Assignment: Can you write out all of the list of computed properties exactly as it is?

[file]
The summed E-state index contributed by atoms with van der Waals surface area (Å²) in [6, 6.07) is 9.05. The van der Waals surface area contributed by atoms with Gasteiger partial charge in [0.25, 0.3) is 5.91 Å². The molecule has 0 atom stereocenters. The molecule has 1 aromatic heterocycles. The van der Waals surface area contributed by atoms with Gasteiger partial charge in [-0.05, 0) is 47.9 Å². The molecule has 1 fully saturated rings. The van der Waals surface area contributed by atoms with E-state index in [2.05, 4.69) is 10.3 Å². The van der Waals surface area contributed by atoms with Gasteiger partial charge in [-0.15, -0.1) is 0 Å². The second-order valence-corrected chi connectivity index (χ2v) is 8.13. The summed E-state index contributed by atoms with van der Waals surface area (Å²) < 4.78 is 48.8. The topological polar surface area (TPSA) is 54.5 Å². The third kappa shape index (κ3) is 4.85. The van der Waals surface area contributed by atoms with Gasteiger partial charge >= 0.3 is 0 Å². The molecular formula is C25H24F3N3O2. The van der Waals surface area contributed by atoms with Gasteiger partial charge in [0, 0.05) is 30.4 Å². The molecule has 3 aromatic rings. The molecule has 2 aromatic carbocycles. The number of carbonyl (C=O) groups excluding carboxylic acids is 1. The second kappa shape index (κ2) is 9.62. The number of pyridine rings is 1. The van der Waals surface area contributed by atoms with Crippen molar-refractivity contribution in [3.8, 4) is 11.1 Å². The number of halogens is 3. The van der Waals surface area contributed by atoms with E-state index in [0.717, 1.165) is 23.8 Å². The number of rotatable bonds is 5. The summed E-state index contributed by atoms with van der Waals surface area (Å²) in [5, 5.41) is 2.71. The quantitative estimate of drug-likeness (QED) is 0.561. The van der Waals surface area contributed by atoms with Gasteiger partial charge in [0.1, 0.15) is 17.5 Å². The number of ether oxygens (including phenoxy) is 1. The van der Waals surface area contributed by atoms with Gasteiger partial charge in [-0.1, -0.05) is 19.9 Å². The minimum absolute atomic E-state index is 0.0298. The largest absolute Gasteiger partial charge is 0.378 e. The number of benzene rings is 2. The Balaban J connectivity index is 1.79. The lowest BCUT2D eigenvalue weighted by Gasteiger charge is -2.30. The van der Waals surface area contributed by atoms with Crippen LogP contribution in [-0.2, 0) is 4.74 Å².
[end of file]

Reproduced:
The summed E-state index contributed by atoms with van der Waals surface area (Å²) in [6, 6.07) is 9.05. The van der Waals surface area contributed by atoms with Gasteiger partial charge in [0.25, 0.3) is 5.91 Å². The molecule has 0 atom stereocenters. The molecule has 1 aromatic heterocycles. The van der Waals surface area contributed by atoms with Gasteiger partial charge in [-0.05, 0) is 47.9 Å². The molecule has 1 fully saturated rings. The van der Waals surface area contributed by atoms with E-state index in [2.05, 4.69) is 10.3 Å². The van der Waals surface area contributed by atoms with Gasteiger partial charge in [-0.15, -0.1) is 0 Å². The second-order valence-corrected chi connectivity index (χ2v) is 8.13. The summed E-state index contributed by atoms with van der Waals surface area (Å²) < 4.78 is 48.8. The topological polar surface area (TPSA) is 54.5 Å². The third kappa shape index (κ3) is 4.85. The van der Waals surface area contributed by atoms with Gasteiger partial charge >= 0.3 is 0 Å². The molecular formula is C25H24F3N3O2. The van der Waals surface area contributed by atoms with Gasteiger partial charge in [0, 0.05) is 30.4 Å². The molecule has 3 aromatic rings. The molecule has 2 aromatic carbocycles. The number of carbonyl (C=O) groups excluding carboxylic acids is 1. The second kappa shape index (κ2) is 9.62. The number of pyridine rings is 1. The van der Waals surface area contributed by atoms with Crippen molar-refractivity contribution in [3.8, 4) is 11.1 Å². The number of halogens is 3. The van der Waals surface area contributed by atoms with E-state index in [0.717, 1.165) is 23.8 Å². The number of rotatable bonds is 5. The summed E-state index contributed by atoms with van der Waals surface area (Å²) in [5, 5.41) is 2.71. The quantitative estimate of drug-likeness (QED) is 0.561. The van der Waals surface area contributed by atoms with Gasteiger partial charge in [0.1, 0.15) is 17.5 Å². The number of ether oxygens (including phenoxy) is 1. The van der Waals surface area contributed by atoms with Gasteiger partial charge in [-0.1, -0.05) is 19.9 Å². The minimum absolute atomic E-state index is 0.0298. The largest absolute Gasteiger partial charge is 0.378 e. The number of benzene rings is 2. The Balaban J connectivity index is 1.79. The lowest BCUT2D eigenvalue weighted by Gasteiger charge is -2.30. The van der Waals surface area contributed by atoms with Crippen LogP contribution in [-0.2, 0) is 4.74 Å².